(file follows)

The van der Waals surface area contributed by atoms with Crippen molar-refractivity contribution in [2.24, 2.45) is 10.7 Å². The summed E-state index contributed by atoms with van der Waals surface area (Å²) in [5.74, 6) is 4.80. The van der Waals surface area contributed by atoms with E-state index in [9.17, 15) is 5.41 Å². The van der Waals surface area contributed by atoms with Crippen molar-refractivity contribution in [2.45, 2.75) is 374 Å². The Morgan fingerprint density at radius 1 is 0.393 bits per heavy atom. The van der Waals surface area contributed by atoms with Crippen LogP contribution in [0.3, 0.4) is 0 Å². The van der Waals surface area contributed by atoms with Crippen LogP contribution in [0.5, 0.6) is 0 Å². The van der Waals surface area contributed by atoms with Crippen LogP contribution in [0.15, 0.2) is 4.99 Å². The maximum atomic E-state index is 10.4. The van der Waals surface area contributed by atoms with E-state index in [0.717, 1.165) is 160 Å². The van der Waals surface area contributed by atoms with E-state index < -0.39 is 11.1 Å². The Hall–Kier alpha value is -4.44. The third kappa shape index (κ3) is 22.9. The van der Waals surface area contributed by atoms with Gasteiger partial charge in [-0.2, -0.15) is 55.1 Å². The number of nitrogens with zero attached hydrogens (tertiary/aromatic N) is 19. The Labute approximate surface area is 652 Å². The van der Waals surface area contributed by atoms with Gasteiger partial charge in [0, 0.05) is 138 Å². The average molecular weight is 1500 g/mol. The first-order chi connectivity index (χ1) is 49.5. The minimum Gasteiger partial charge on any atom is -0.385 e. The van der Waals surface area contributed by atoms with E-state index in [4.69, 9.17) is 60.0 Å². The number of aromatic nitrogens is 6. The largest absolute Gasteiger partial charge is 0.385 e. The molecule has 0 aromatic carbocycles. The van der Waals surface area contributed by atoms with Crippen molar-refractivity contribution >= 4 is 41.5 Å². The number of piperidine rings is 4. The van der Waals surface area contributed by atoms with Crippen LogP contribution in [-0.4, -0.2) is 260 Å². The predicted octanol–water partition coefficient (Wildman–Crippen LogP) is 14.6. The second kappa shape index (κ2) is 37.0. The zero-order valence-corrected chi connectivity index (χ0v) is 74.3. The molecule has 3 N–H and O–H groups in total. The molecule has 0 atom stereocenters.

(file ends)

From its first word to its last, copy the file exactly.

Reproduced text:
The van der Waals surface area contributed by atoms with Crippen molar-refractivity contribution in [2.24, 2.45) is 10.7 Å². The summed E-state index contributed by atoms with van der Waals surface area (Å²) in [5.74, 6) is 4.80. The van der Waals surface area contributed by atoms with E-state index in [9.17, 15) is 5.41 Å². The van der Waals surface area contributed by atoms with Crippen molar-refractivity contribution in [2.45, 2.75) is 374 Å². The Morgan fingerprint density at radius 1 is 0.393 bits per heavy atom. The van der Waals surface area contributed by atoms with Crippen LogP contribution in [0.3, 0.4) is 0 Å². The van der Waals surface area contributed by atoms with Crippen LogP contribution in [0.5, 0.6) is 0 Å². The van der Waals surface area contributed by atoms with Crippen LogP contribution in [0.15, 0.2) is 4.99 Å². The maximum atomic E-state index is 10.4. The van der Waals surface area contributed by atoms with E-state index in [0.717, 1.165) is 160 Å². The van der Waals surface area contributed by atoms with E-state index < -0.39 is 11.1 Å². The Hall–Kier alpha value is -4.44. The third kappa shape index (κ3) is 22.9. The van der Waals surface area contributed by atoms with Gasteiger partial charge in [-0.2, -0.15) is 55.1 Å². The number of nitrogens with zero attached hydrogens (tertiary/aromatic N) is 19. The Labute approximate surface area is 652 Å². The van der Waals surface area contributed by atoms with Gasteiger partial charge in [0, 0.05) is 138 Å². The average molecular weight is 1500 g/mol. The first-order chi connectivity index (χ1) is 49.5. The minimum Gasteiger partial charge on any atom is -0.385 e. The van der Waals surface area contributed by atoms with E-state index in [4.69, 9.17) is 60.0 Å². The number of aromatic nitrogens is 6. The largest absolute Gasteiger partial charge is 0.385 e. The molecule has 0 aromatic carbocycles. The van der Waals surface area contributed by atoms with Crippen molar-refractivity contribution >= 4 is 41.5 Å². The number of piperidine rings is 4. The van der Waals surface area contributed by atoms with Crippen LogP contribution in [-0.4, -0.2) is 260 Å². The predicted octanol–water partition coefficient (Wildman–Crippen LogP) is 14.6. The second kappa shape index (κ2) is 37.0. The zero-order valence-corrected chi connectivity index (χ0v) is 74.3. The molecule has 3 N–H and O–H groups in total. The molecule has 0 atom stereocenters.